Deprivation Binge

New Perspectives on Eating Disorders: An Interview with Shira Collings


In this podcast, which comes on the heels of reports linking social media use to reduced self-esteem in teen girls, eating-disorders therapist Shira Collings discusses person-centered, socio-culturally aware approaches to dealing with disordered eating and other food-related challenges in youth (and adults).

Shira Collings, M.S., N.C.C., is Mad in America’s Assistant Editor for MIA Continuing Education and the Youth Coordinator for the National Empowerment Center. She received her B.A. in Communication from the University of Pennsylvania and an M.S. in Counseling and Psychology from Troy University.

As a person with lived experience of recovery from diet culture, disordered eating, and trauma, Shira is passionate about supporting others in finding freedom with food, body acceptance, and the ability to be their full, authentic selves and live according to their values. She is an advocate for trauma-informed, person-centered approaches to mental health care.

The transcript below has been edited for length and clarity. Listen to the audio of the interview here.

Miranda Spencer: Eating problems are said to be one of the deadliest mental health issues, and there are many different types listed in psychiatry’s diagnostic manual. Why are there so many different emotional/behavioral issues associated with nutrition and eating?

Shira Collings: One commonality and underlying thread that’s present in every eating disorder and every diagnosis is restriction. Most, if not all, eating disorders begin with a period of caloric restriction, of weight suppression. Sometimes people respond with more restriction, and sometimes the restriction leads people’s bodies to feel very deprived, and they may respond through bingeing or through bingeing and purging.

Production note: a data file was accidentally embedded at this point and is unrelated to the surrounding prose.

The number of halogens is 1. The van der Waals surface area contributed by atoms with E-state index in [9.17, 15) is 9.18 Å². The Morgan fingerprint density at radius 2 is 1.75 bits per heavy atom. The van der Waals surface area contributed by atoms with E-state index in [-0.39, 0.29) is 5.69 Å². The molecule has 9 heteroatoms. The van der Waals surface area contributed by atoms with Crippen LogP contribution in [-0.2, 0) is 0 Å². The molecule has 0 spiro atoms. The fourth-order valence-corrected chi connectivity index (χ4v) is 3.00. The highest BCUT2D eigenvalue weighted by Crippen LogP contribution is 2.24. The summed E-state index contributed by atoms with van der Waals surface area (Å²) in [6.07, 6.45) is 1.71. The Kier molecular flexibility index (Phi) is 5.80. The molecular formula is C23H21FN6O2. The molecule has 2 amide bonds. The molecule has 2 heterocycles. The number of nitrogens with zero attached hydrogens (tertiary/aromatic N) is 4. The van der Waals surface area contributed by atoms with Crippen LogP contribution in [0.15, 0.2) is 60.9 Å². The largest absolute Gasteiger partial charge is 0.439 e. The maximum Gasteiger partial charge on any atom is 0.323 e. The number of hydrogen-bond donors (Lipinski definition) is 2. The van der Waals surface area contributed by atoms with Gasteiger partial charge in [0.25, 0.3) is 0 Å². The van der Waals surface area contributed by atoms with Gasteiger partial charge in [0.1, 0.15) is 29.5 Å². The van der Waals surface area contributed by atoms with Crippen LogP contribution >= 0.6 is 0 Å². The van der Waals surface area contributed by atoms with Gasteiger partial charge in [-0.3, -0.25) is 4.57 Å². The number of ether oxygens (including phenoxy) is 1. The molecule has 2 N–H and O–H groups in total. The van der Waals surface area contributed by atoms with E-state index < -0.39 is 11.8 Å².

There’s a lot of different factors that play a role in restriction, but a very common factor is body dissatisfaction and the social idealization of thinness and devaluation of fatness. Other times, people may lose weight unintentionally. For example, that might be through a physical illness or other factors, and they may get praised for that or reinforced for that [weight loss] in some way, and that prompts more restriction or some sort of disordered eating cycle.

I would also add that restriction leads to a host of emotional and behavioral issues that can impact someone’s relationship with food and their body and other aspects of their life.

Spencer: Eating disorders are typically associated in a lot of people’s minds with teenagers. Is that an accurate representation of the population that most struggles with this type of issue?

Collings: Eating disorders affect people of all ages. It is most commonly recognized in adolescents and teens for a variety of reasons. One of those reasons is that stereotype, and because of that stereotype, medical providers may screen for it in adolescents and teens and stop screening for it in adulthood. Eating disorders often develop in adolescence, so recognizing and treating them at that point is really important. If we can recognize them in youth and start the treatment there, that can prevent it from becoming a life-long issue.

Spencer: What is it about adolescence that makes one self-conscious about one’s body?

Collings: That’s when people are dealing with figuring out their identity or navigating who they are or what groups they belong to; dealing with different dynamics with their peers. So, for sure, that can influence people and result in restriction or body dissatisfaction.

I think if people are involved in activities that place a high emphasis on appearance and on body weight, such as sports or dance, that can definitely lead to restriction or disordered eating. Then sometimes it has to do with family messaging or family attitudes, but that’s not unique to eating disorders.